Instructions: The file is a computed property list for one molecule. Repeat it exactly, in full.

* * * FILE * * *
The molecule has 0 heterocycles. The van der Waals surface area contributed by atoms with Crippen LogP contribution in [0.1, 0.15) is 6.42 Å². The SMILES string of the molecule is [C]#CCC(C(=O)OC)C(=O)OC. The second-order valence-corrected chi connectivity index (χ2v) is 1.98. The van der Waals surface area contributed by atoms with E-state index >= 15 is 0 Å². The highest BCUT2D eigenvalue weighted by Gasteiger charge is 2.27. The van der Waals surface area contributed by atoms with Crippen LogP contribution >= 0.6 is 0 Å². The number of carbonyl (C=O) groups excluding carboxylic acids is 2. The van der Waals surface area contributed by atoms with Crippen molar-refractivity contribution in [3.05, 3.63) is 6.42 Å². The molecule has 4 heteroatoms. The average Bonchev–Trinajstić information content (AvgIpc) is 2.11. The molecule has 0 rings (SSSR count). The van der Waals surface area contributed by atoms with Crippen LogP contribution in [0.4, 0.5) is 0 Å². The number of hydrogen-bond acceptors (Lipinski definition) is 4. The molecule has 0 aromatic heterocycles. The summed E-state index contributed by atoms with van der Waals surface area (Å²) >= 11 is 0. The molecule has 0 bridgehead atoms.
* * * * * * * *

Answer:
The molecule has 0 heterocycles. The van der Waals surface area contributed by atoms with Crippen LogP contribution in [0.1, 0.15) is 6.42 Å². The SMILES string of the molecule is [C]#CCC(C(=O)OC)C(=O)OC. The second-order valence-corrected chi connectivity index (χ2v) is 1.98. The van der Waals surface area contributed by atoms with E-state index >= 15 is 0 Å². The highest BCUT2D eigenvalue weighted by Gasteiger charge is 2.27. The van der Waals surface area contributed by atoms with Crippen LogP contribution >= 0.6 is 0 Å². The number of carbonyl (C=O) groups excluding carboxylic acids is 2. The van der Waals surface area contributed by atoms with Crippen molar-refractivity contribution in [3.05, 3.63) is 6.42 Å². The molecule has 4 heteroatoms. The average Bonchev–Trinajstić information content (AvgIpc) is 2.11. The molecule has 0 rings (SSSR count). The van der Waals surface area contributed by atoms with Crippen LogP contribution in [0.4, 0.5) is 0 Å². The number of hydrogen-bond acceptors (Lipinski definition) is 4. The molecule has 0 aromatic heterocycles. The summed E-state index contributed by atoms with van der Waals surface area (Å²) >= 11 is 0. The molecule has 0 bridgehead atoms.